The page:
The two astronauts glided through the almost perfect vacuum of Low Earth Orbital space, connected to nothing but each other. Ten metres of braided steel tether, strong enough to support half a tonne down on Earth where people actually had weight.
Earth. Only four hundred kilometres away, vast and beautiful. George looked down, his eyes piercing the clouds in search of the river that coiled about the house he called home – though if home was where the heart was, it wasn’t there. It was here, in the nothingness, the majesty of creation cold and vivid all around, the ever present threat of painful, lonely death.
Space. Life existing on a knife’s edge. Or hanging by a thread, perhaps. Even with all the layers of steel and teflon and whatever else that protected them from the cold of space and the heat of the sun, and hopefully any passing space junk, there was a finite supply of oxygen. Eight hours, maybe nine.
Almost gone now, though. A desperate gamble that might yet pay off. “There she is,” he said, pointing. “Looks like my calculations were right.” Which was a joke, really. He’d guessed the trajectory, and nudged and nudged with the little help his SAFER unit afforded, hampered every metaphorical step of the way by his companion. Amateur.
“Thank God,” she said.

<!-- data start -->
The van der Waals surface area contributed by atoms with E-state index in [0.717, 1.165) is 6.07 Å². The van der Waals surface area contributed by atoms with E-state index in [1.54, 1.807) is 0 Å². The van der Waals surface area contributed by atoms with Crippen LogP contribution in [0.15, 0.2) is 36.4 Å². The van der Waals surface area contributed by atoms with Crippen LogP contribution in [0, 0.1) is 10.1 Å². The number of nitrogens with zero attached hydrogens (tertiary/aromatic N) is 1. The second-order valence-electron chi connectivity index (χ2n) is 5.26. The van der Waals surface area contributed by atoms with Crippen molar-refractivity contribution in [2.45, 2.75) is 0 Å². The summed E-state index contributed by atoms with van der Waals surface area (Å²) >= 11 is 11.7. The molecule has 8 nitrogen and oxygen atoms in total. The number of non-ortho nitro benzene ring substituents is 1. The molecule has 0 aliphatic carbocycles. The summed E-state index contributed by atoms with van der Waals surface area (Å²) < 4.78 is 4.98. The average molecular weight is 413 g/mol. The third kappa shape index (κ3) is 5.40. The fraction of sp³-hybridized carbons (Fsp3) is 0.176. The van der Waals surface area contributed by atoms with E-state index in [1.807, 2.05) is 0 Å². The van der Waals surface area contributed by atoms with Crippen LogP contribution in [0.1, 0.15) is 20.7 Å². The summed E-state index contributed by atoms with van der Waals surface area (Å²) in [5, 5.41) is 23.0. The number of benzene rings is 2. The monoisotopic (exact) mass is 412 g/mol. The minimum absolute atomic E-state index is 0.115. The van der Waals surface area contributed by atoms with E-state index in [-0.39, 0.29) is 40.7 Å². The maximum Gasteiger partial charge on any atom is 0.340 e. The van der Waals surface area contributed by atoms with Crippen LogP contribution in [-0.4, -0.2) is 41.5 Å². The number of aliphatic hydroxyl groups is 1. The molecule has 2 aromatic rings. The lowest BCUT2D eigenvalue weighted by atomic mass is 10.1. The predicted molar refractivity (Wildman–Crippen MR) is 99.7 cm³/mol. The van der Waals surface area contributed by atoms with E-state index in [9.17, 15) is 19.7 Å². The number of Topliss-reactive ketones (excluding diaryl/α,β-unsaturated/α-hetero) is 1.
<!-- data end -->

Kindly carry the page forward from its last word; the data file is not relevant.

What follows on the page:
The irony of space. It was as if the two of them hung motionless, the only change about them being the pattern of day and night on the planet below. It had grown, of course, as they neared it, though the change had been too gradual to observe. The ISS – the International Space Station – had certainly grown. What had started as a bright dot was now clearly an arrangement of modules and solar sails.
“Shooting’s easy,” he said, dismissively. “Catching the bullet’s a whole lot harder.”
“What do you mean?”
“Don’t look like it, but we’re going to hit that station with the speed of a rifle bullet.”
“Shit! There’s no way we’ll survive that! Can’t you slow us down?”
“I’ve fuel enough to make sure we miss it, but unless someone catches us, our next stop is Earth.”
“There’s no one there to catch us,” she said in bitter whisper.
“No, but we just walked from the Hubble to the ISS. How sweet is that?”
After a minute, she laughed. “It’s pretty cool, I guess.”
Together they saluted the abandoned space station as they shot past.